For Christmas last year, I was gifted with a SmartPen, specifically, a Livescribe. The original function was for school. I balance a textbook and write more easily than I balance a textbook and type, and since my classes were getting into ridiculous time commitments, the gift was intended to free up some time and reduce some aggravation. By and large it worked.
The idea worked handily and hooked up to my SmartPhone, another Christmas present from another relative. I was able to take notes much more quickly, then use the OCR in the software to translate to my computer. Once school ended, I switched to using my SmartPen to write short stories and a serial.
How does it do?
Not bad, really. I had to adjust some of my writing habits. I have to apply a little more pressure than I would with a regular ballpoint or gel pen. That took some doing at first. I also had to “unsquiggly” some of my letters so the OCR wouldn’t switch 2 of d, among other things. More space between words helps with word recognition, too.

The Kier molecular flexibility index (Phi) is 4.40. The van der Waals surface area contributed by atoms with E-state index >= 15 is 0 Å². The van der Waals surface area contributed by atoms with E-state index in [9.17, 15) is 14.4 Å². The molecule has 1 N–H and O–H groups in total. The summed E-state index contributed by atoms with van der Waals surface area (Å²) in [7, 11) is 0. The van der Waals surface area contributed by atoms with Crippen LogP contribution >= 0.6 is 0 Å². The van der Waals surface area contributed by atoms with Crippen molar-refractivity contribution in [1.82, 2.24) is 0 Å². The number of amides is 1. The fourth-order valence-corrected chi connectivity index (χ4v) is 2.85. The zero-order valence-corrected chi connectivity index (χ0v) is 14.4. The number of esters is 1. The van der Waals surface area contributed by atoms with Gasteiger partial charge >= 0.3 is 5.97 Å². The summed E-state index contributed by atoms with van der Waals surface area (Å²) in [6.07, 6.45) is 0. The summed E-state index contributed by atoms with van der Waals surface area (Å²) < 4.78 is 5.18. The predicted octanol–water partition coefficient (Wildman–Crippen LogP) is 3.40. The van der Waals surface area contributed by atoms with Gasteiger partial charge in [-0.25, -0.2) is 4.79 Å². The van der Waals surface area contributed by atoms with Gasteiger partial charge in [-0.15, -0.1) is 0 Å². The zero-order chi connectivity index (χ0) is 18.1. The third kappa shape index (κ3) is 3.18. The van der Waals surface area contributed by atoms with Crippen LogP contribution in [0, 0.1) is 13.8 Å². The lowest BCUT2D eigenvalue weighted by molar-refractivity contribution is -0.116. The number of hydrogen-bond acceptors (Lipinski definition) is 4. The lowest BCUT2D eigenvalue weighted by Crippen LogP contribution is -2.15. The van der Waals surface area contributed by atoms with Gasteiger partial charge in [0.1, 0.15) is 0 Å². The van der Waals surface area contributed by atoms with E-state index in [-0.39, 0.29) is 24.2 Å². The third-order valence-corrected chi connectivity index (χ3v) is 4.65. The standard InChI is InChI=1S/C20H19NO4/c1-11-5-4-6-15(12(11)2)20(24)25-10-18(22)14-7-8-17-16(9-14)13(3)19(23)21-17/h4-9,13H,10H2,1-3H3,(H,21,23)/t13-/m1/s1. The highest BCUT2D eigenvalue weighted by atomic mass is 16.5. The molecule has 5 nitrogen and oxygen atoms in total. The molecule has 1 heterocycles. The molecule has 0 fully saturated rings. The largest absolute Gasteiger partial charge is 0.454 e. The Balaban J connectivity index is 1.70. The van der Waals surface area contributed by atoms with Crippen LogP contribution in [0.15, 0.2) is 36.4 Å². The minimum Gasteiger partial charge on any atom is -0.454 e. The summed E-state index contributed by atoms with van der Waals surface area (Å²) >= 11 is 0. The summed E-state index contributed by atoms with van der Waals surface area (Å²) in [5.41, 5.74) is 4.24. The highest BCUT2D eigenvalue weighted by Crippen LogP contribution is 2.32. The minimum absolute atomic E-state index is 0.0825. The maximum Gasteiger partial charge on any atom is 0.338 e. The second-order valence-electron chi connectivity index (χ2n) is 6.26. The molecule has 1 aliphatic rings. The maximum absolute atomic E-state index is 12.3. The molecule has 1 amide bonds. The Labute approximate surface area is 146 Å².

Surprisingly, I didn’t have to slow down. I write pretty quickly when I get rocking and rolling, and the pen keeps up with me. The software? Not necessarily, but if I get a good idea and starting writing at a significant fraction of light speed, the pen keeps up.
Sadly, it’s not all good news. The pen eats ink cartridges. 10-12 pages per cartridge on average, and the cartridges are a little over a buck a piece. They skip a lot, too. The pen, however, registers pressure, not ink, so even if the pen is skipping, I can keep going for a while and it’ll be fine. Unfortunately, the OCR quality declines because I can’t see what I’m writing.
The software, too, isn’t exactly efficient. When it does the OCR, it’ll make glaring errors, some of which are kind of funny. Some of the errors are the sort of auto-correct things your phone will do when you text someone, so alien names and foreign words don’t render well. Formatting doesn’t exist, and I can’t make margin notes because there’s no margin on the paper and even if there were, the OCR wouldn’t know where to put the words. This translates to lots of editing and formatting time once I get the text OCR’d and moved over to a word processor.
Ultimately, the pen is handy for short stuff. Blog posts, serial episodes, short stories … no problem. Don’t know if I’m quite brave enough yet to try a novel. Maybe after a few revisions to the hardware and software.